The state should question the validity of those decisions -- and Brown's proposal is too modest, if anything. The state's legislative analyst has long recommended that the state review local redevelopment plans to ensure compliance with state law. Redevelopment history is rife with abuses of the process.

But it's a bit disconcerting to listen to city officials beg, plead and then rush to push bond issuance through. Some officials in particular almost sound as redevelopment agency reliance is a drug and they need their next fix.

More to come...surely.

Riverside City Hall Delays Third Street Grade Separation

Poor Eastside Gets Sold a False Bill of Goods Again

You read it here last week but Riverside City Hall has decided to delay the Third Street grade separation. This actually was decided in the fine print of the vote taken on the Perris Valley Metrolink line issue several weeks ago. Purportedly because the project fell $40 million behind in fund raising even though at one time it was fourth on the list behind Jurupa, Columbia and Magnolia for the construction.

It's just amazing that when it comes to raising money for projects, the city always runs out of money before it gets to the Eastside which allegedly received no redevelopment funding according to Councilman Andrew Melendrez.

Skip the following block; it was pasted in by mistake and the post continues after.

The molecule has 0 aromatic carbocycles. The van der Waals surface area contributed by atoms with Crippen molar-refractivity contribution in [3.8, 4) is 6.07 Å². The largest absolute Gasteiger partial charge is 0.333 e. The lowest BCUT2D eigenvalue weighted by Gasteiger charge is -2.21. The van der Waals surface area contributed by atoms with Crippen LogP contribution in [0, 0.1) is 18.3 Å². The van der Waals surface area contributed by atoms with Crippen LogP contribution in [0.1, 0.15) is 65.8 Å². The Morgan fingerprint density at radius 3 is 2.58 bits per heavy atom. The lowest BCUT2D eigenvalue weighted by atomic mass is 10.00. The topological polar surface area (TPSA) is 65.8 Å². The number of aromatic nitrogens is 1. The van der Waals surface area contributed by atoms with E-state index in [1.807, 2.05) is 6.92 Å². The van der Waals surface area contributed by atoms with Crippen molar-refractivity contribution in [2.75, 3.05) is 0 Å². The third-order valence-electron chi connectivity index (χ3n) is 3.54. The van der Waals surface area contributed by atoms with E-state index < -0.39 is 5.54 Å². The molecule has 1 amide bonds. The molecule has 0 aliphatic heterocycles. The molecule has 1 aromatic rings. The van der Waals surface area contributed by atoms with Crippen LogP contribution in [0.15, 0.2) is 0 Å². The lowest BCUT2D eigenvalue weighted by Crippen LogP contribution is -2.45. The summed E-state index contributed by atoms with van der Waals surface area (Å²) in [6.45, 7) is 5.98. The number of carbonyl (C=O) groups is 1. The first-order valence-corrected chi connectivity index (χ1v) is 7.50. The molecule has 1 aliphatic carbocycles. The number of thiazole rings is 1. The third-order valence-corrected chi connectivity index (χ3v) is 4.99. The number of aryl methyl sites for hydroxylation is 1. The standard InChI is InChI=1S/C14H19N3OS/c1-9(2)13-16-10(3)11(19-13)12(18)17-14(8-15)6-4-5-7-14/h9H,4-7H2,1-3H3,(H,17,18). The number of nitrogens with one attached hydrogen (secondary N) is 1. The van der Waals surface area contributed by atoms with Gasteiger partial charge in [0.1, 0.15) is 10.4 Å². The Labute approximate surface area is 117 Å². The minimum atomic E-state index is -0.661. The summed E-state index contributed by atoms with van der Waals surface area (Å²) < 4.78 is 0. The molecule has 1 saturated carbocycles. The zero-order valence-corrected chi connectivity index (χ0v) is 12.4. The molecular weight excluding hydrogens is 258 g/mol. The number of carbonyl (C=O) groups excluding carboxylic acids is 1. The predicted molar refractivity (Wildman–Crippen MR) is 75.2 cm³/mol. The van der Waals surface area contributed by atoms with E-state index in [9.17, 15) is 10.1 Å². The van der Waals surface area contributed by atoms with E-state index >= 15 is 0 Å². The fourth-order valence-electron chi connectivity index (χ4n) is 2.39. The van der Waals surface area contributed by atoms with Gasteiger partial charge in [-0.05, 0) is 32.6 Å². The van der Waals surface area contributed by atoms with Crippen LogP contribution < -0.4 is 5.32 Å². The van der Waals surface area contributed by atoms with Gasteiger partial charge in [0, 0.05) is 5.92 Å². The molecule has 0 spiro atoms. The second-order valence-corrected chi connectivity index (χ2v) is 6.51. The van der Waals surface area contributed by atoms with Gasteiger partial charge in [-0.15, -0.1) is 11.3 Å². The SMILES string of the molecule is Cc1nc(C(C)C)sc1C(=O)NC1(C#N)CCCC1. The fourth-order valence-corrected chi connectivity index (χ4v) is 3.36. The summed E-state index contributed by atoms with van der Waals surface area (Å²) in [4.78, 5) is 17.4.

(excerpt, Press Enterprise)

"It was never clear that there would be sufficient money to fund the project," Councilman Mike Gardner said. "Some monies had been allocated for the project, but it clearly was nowhere near enough to fund it."

Rather than commit more of the $15.7 million local officials would need to contribute, Third Street will be pulled from the list, pending local transportation commission approval and the agreement of the California Transportation Commission.

Complexities with the construction of the crossing -- near Highway 91 and the Riverside Canal -- contributed to the decision to delay it.

"It's a tight fit," said John Standiford, deputy director of the county transportation commission.

[Councilman Andrew Melendrez hasn't yet commented on the cancellation of the Third Street Grade Separation crossing within his ward,.]

Then there's discussion of focusing on the so-called "quiet zones" but according to the maps on that project vote, none of the quiet zones actually fall within the Eastside, the closest that it comes is somewhere on Cridge Street. Quiet zones were requested for the Eastside, according to one resident including by Longfellow Elementary School and Transportation Committee Chair Councilman Steve Adams was advised of this but the response was apparently well, Highland has one. No map I've seen of the "quiet zones" includes any such zones anywhere in the Eastside including the Third/seventh street railroad crossing areas. That's why residents are asking questions about these so-called zones because if the closest one to you is on Cridge Street then how does that impact you?